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Grazing echinoids

RE: Timeline: "Sinemurian - first grazing echinoids"

The echinoid "lantern" or jaw apparatus was actually present in Paleozoic
echinoids dating back to the Ordovician, although it did not become strongly
developed for true "rasping" until the early Mesozoic.  So, "grazing" in the
broad sense evolved much earlier than Mesozoic, but the kind of rasping of
algae and bioerosion that modern sea urchins can do on hard surfaces probably
originated in the early Jurassic.
        What is more significant for the changing ecology of the seas in
Mesozoic time was the evolution of *burrowing* echinoids - the forebearers of
modern "heart urchins" or "sea biscuits" and sand dollars - that also took
place in the Sinemurian.  This was part of a general "invasion" of the soft sea
floor by various marine bottom dwellers (Thayer's "biological bulldozers")
during the Mesozoic.  This may have been linked to events on land: a response
to a rise in input of terrestrial plant matter from the vast land area of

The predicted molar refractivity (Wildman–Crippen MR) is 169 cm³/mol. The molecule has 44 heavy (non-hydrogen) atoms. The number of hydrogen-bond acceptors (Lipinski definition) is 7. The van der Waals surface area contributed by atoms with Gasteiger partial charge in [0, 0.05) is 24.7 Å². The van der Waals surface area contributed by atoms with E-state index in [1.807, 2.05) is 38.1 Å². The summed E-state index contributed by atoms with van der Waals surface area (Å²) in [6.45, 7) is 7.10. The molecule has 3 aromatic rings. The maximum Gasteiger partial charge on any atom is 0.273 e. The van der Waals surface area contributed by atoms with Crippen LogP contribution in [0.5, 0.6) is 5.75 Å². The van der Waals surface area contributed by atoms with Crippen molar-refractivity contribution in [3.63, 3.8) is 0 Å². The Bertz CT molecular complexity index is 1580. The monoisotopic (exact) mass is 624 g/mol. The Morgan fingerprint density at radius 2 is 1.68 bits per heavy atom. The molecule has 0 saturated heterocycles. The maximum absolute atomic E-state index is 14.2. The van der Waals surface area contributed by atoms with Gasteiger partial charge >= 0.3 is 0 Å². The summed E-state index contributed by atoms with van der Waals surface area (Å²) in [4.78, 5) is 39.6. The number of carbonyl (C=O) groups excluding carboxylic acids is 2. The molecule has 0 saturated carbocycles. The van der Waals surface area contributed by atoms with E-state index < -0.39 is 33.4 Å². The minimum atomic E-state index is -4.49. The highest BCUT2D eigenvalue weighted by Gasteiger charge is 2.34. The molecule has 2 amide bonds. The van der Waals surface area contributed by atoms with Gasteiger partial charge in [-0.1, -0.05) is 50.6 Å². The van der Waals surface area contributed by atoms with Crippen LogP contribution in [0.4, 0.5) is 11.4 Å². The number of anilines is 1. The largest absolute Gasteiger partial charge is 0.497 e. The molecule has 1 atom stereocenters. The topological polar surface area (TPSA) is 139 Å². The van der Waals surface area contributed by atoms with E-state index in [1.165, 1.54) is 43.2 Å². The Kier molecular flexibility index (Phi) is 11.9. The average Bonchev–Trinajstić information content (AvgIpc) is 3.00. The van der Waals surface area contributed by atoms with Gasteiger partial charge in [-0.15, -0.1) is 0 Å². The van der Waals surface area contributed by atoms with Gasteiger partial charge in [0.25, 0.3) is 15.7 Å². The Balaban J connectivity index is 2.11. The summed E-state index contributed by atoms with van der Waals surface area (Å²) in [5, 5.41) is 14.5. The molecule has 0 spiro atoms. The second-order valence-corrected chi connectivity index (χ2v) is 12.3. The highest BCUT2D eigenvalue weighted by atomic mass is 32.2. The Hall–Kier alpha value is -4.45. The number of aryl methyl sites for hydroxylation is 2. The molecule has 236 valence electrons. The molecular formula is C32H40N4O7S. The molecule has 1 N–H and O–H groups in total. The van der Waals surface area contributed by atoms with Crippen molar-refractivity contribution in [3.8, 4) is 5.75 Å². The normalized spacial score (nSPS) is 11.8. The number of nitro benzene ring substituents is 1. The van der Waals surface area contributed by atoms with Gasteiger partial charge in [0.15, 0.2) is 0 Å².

Pangaea or different flavors of plant matter from newly evolved forms...
        (Apologies for this digression from an invertebrate-type, but it does
bring up the importance of considering linkages between events of vertebrate
and invertebrate evolution, as well as connections between terrestrial and
marine events.  Keep in mind that those hearty echinoids - grazers and
burrowers - went charging through the K/T "crisis" w/ hardly a twitch of a tube
Pertinent sources:  Boardman, Cheetham, & Rowell, 1987, Fossil Invertebrates,
Blackwell Scientific, p.608-611, esp. Fig. 18.79; also Smith, A., 1984,
Echinoid Palaeobiology, Allen & Unwin.

Dave Meyer, Geology, Univ. of Cincinnati, Cincinnati, OH 45221, 513-556-4530,
FAX 513-556-6931, e-mail DAVID.MEYER@UC.EDU.